Under the new recruiting process, the company’s HR department develops the job specifications and PRO and posts the position internally and externally through recruiting agencies, which are briefed on the specifications and PRO. The agencies provide weekly feedback to HR.
The vast majority of Stallion’s skilled candidates come in through the recruiting agencies.
"It took us a long time to find the right agencies," Zullberg says. "Most of them just want to pump out CVs to you and don’t want to work with companies that use behavioral assessments or other complex tools for evaluating candidates."
Stallion now does most of its recruiting through three carefully chosen agencies.
The agencies forward suitable CVs to Stallion’s HR department and skilled candidates are called in for the Predictive Index survey and a PRO evaluation. On the basis of those results and other factors, the company evaluates the candidate’s qualifications and determines if there is a match to the position. Stallion does not use the Predictive Index for unskilled positions, but plans to eventually push it down further in the organization to include all employees.
"We use the Predictive Index as a point of reference," Zullberg says. "Once you understand the Predictive Index, you understand the nature of the candidate. Then you know what to push in the interview to become more familiar with the candidate’s strengths and weaknesses."
Zullberg believes that the Predictive Index is a reliable indicator of workplace behavior.
"We looked at the Predictive Index survey and found it was an exact fit for our needs," Zullberg says. "It provides not only specific reports, but also an understanding of what those reports mean, which is crucial. Through the use of the Predictive Index, we have been able to align personnel with available positions, which ensures that our recruitment process is streamlined and contributes to a reduced rate of employee turnover."
The company also uses Predictive Index results to make better-informed coaching, performance management and leadership decisions.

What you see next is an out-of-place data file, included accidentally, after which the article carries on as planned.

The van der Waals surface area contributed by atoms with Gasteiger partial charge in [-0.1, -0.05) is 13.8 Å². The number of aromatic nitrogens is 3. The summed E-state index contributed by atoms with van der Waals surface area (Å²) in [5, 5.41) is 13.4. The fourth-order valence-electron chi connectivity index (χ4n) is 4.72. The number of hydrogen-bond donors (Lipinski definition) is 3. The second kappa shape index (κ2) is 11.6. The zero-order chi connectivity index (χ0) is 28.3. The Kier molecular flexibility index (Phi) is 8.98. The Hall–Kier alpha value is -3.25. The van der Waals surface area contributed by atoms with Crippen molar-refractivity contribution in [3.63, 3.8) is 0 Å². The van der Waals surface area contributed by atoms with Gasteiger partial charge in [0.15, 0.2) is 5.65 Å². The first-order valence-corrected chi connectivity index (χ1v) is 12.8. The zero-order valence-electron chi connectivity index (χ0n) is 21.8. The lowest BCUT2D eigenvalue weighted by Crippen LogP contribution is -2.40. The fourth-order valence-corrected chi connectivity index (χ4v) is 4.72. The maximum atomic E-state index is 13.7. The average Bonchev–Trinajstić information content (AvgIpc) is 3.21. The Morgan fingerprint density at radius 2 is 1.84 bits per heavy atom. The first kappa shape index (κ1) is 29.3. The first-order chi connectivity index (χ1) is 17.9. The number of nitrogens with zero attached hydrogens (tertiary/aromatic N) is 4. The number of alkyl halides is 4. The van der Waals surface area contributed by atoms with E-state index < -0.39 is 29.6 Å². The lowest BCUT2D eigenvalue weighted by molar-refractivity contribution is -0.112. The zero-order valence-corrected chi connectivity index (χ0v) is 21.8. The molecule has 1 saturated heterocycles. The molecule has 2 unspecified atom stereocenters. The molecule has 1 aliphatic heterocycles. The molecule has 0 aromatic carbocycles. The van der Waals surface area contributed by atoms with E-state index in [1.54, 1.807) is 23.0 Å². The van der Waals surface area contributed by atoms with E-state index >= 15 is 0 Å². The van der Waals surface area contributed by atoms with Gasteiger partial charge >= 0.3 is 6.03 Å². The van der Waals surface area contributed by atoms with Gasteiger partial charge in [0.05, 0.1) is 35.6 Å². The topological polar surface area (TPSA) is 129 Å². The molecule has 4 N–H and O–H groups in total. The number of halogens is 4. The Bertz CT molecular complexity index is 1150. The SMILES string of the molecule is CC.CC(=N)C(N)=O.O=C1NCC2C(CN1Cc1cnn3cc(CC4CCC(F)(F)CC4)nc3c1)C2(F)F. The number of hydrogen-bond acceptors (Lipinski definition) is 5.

"The Predictive Index has helped our managers understand how to communicate with employees," Zullberg says.
"If a problem arises with an employee, we check the worker’s Predictive Index report before we approach the employee to ensure that management understands the employee in question before the actual intervention occurs. The Predictive Index also helps identify which employees have specific abilities, such as the ability to close deals, and which managers belong at headquarters."
For unskilled positions, Stallion uses a mix of in-house recruiting staff and recruiting agencies. To address the shortage of candidates with suitable education and experience, Stallion puts new hires through an extensive training at the company’s learning academy. Induction training goes well beyond the industry’s regulatory requirements and works as a competitive advantage. The company continues training employees with on-site training for new clients and ongoing quality assurance training.
"Not just in South Africa but elsewhere, in the security industry all you have to sell to both clients and employees is your culture," Zullberg says. "We sell our discipline and training to clients, and for employees, we sell our pay and benefits package and our promise of training and advancement."
Because of the difficulties in recruiting and replacing managers, Stallion focuses heavily on promotions and retention.
"We try to address this by promoting a culture of loyalty," Zullberg reports. "We have a very strong policy of promoting from within. We have employees who were hired on as security officers and are now senior managers, and we hold them out as examples for other employees to let them know that if they stay on and perform well, they can move higher and higher in the organization."
In stark contrast to many U.S. firms that maintain extensive alumni networks and actively recruit former employees, Stallion has a policy of no re-employment, which it views as part of its retention policy.
"If you leave the organization, you cannot come back," Zullberg says. "This policy is not common in South Africa, but we found that re-employment has failed for us. We enforce no re-employment as a hard policy with few exceptions—perhaps 15 in 15 years. Our managers know that if they leave to test the market outside, they cannot return."
For Stallion and other South African employers, labor market shifts will relieve some of the pressure on recruiting, but the process will be slow. The South African government is pouring money into education and training programs, but rapid economic growth and rising foreign investment continue to ratchet up demand for skilled labor. Employers in South Africa and other uneven markets might have to look to Stallion’s approach of careful selection, training and promotion to weather the skills shortage.